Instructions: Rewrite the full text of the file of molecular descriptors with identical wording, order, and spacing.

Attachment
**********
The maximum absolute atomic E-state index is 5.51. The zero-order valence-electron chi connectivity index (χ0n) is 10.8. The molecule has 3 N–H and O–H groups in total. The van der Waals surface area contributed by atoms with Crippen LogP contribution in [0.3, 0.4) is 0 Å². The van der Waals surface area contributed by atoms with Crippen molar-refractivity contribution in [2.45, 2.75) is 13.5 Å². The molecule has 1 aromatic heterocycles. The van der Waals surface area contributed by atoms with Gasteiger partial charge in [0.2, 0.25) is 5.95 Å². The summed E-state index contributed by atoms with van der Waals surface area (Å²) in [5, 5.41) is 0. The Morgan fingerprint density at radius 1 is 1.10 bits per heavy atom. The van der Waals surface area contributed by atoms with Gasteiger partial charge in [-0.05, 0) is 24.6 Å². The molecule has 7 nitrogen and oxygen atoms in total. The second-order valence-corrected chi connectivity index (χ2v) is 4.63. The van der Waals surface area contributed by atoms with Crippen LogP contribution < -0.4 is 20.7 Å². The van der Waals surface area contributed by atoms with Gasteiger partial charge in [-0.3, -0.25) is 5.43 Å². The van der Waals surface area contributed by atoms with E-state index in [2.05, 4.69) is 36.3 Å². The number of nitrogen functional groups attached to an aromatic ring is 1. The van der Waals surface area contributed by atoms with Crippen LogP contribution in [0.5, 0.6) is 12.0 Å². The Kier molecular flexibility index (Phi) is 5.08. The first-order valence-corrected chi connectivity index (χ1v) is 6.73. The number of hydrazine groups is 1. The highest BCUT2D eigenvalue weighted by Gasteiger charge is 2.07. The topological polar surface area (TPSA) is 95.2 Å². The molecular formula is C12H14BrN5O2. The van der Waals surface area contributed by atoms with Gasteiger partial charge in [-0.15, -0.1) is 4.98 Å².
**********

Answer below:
The maximum absolute atomic E-state index is 5.51. The zero-order valence-electron chi connectivity index (χ0n) is 10.8. The molecule has 3 N–H and O–H groups in total. The van der Waals surface area contributed by atoms with Crippen LogP contribution in [0.3, 0.4) is 0 Å². The van der Waals surface area contributed by atoms with Crippen molar-refractivity contribution in [2.45, 2.75) is 13.5 Å². The molecule has 1 aromatic heterocycles. The van der Waals surface area contributed by atoms with Gasteiger partial charge in [0.2, 0.25) is 5.95 Å². The summed E-state index contributed by atoms with van der Waals surface area (Å²) in [5, 5.41) is 0. The Morgan fingerprint density at radius 1 is 1.10 bits per heavy atom. The van der Waals surface area contributed by atoms with Gasteiger partial charge in [-0.05, 0) is 24.6 Å². The molecule has 7 nitrogen and oxygen atoms in total. The second-order valence-corrected chi connectivity index (χ2v) is 4.63. The van der Waals surface area contributed by atoms with Crippen LogP contribution < -0.4 is 20.7 Å². The van der Waals surface area contributed by atoms with Gasteiger partial charge in [-0.3, -0.25) is 5.43 Å². The van der Waals surface area contributed by atoms with E-state index in [2.05, 4.69) is 36.3 Å². The number of nitrogen functional groups attached to an aromatic ring is 1. The van der Waals surface area contributed by atoms with Crippen LogP contribution in [0.5, 0.6) is 12.0 Å². The Kier molecular flexibility index (Phi) is 5.08. The first-order valence-corrected chi connectivity index (χ1v) is 6.73. The number of hydrazine groups is 1. The highest BCUT2D eigenvalue weighted by Gasteiger charge is 2.07. The topological polar surface area (TPSA) is 95.2 Å². The molecular formula is C12H14BrN5O2. The van der Waals surface area contributed by atoms with Gasteiger partial charge in [-0.15, -0.1) is 4.98 Å².